If not for much of the content, Falwell might have felt quite comfortable with the Red Letter Revival. Preachers called for more piety and generous giving. They warned of sin pervading the land. They told churchy jokes (Claiborne said he wasn’t in Lynchburg to protest, but instead to “pro-testify!”), using humor along with lament to drive a spirit of old-fashioned revivalism. Attendees responded, raising their hands and exhorting the preachers from their seats. Exclamations of “We need a revival!” carried along extended periods of biblical exposition. As the gathering ended, Tony Campolo presided over an altar call.

Read the rest here.

Did Jerry Falwell Jr. Prevent the Liberty University Student Newspaper from Covering the Lynchburg Revival?

Donald_Trump_delivers_remarks_at_the_Liberty_University (1)

Jack Jenkins is reporting that this is indeed what happened.  Here is a taste of his piece at Religion News Service:

Liberty University President Jerry Falwell Jr. stifled an effort by the school’s newspaper to report on an event this weekend organized by his critics, said a student editor.

That event featured speakers critical of Falwell, in particular his outspoken support for President Trump, for whom he acts as a faith adviser.

Erin Covey, an assistant news editor at the Liberty Champion and a junior at the university, said she wanted to write about the “Red Letter Revival” — a gathering of progressive evangelical Christians and others in Lynchburg to pray against “toxic evangelicalism” — because it was a large event that involved Liberty students. She said she pursued the story with the approval of her fellow editors, including the Champion editor-in-chief and a faculty adviser.

The two-day event off campus in the university town concludes Saturday (March 7). It drew speakers such as author Shane Claiborne and activist the Rev. William Barber, who have challenged Falwell to a debate. One of the speakers, evangelical pastor and author Jonathan Martin, was removed from Liberty’s campus by police in October after attending a concert there days after calling for a peaceful protest of the school.

(NOTE:  The date in the last paragraph should actually be April 7).

Read the entire piece here.  See our take on the so-called “Red Letter Revival” in Lynchburg here.

Shane Claiborne To Lead “Revival” Against “Toxic Christianity”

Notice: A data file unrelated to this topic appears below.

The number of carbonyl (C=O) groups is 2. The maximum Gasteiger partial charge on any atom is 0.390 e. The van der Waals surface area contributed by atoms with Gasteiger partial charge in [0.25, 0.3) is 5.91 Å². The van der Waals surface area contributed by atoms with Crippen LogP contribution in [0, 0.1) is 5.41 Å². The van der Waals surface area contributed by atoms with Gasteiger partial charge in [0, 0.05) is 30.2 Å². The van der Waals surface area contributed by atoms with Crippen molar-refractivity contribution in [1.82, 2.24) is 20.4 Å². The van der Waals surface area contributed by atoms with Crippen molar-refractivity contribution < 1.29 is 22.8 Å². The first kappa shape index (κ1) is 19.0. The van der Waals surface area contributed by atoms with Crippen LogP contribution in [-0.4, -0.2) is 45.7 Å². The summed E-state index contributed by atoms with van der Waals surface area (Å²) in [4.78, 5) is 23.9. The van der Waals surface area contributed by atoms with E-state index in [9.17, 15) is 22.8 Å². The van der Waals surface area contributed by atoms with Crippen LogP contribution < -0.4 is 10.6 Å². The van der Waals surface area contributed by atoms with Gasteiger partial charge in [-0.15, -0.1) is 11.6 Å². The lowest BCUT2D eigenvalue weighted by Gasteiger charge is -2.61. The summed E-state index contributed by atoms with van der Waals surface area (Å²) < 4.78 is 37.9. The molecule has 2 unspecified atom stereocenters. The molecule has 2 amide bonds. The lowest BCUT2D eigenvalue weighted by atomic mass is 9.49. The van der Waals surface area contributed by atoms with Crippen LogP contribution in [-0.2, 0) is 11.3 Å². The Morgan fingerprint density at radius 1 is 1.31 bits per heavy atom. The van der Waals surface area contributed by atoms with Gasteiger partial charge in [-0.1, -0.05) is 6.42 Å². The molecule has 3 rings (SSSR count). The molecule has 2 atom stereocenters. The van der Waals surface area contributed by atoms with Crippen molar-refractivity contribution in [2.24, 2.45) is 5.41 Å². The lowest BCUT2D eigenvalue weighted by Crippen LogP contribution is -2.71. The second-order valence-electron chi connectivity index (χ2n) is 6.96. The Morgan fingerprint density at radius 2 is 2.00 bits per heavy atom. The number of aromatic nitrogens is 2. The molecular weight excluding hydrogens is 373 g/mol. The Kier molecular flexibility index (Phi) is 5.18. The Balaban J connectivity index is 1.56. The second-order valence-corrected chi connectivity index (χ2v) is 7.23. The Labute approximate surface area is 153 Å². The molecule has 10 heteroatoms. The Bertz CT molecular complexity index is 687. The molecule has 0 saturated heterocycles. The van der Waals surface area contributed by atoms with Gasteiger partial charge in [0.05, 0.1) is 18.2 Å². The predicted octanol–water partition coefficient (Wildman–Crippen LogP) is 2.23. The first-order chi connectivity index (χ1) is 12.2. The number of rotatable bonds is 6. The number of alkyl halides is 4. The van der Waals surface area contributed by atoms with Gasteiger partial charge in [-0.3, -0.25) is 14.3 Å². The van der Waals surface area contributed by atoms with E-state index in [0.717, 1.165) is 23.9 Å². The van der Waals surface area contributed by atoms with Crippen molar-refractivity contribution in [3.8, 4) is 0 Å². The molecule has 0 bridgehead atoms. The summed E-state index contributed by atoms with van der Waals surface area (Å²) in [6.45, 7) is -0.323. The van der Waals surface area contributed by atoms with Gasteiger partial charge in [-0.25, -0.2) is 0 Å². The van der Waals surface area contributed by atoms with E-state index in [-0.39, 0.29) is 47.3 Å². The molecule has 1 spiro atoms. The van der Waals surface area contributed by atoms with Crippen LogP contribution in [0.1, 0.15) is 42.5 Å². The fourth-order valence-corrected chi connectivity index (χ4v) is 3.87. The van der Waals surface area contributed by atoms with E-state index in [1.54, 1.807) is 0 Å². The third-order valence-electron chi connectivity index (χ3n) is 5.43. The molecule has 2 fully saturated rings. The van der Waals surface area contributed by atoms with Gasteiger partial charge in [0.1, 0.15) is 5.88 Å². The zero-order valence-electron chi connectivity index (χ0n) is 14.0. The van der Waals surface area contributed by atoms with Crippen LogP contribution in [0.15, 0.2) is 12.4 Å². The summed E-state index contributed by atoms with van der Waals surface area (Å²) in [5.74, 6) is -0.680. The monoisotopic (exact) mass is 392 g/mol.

Red Letter

Evangelical leaders Shane Claiborne, William Barber, Lisa Sharon Harper, Tony Campolo, and of the so-called “Red Letter Christians” are going into the belly of the whale: Lynchburg, Virginia.

These progressive Christians are holding a “Red Letter Revival” in Lynchburg, Virginia on April 6-7, 2018.  It will include a worship service, music, and speakers.

Here is a taste of Jack Jenkins’s piece at Religion News Service:

A group of progressive evangelicals and other Christians are planning a “revival” this spring to protest “toxic evangelicalism” and evangelical leaders such as Jerry Falwell Jr. who support President Trump.

Christian author and activist Shane Claiborne announced the event on Twitter Wednesday (Feb. 7), saying he and others plan to host a “Red Letter Revival” on April 6-7 in Lynchburg, Va. — the same city where Liberty University, a conservative Christian school led by Falwell, is located.

Claiborne, co-director of the progressive Christian group Red Letter Christians, told Religion News Service he’s heard Liberty students say they want their school “to be known for its love for Jesus (rather) than its love for Trump.”

Specifics for the event remain tentative, but he said the program would begin that Friday with a “three-hour hype-filled, fiery, beautiful worship (service with) preaching.” The next day would include “a whole bunch of different breakout sessions and music” and conclude with “another big service” Saturday evening — including a “call to action.”

Read more here.

We will see how this plays out.  While I support the spirit of this effort, I wish Claiborne would cast a larger tent.  He seems to have gathered the usual suspects–Campolo, Barber, and the rest of the so-called evangelical left. The “Red Letter Christians” have been protesting GOP presidential candidates for a long time, well before Trump took office.  If Claiborne can attract more evangelical moderates, such as those who signed the recent Washington Post ad on immigration and refugees, his “revival” might have more of an impact.  I hope he can.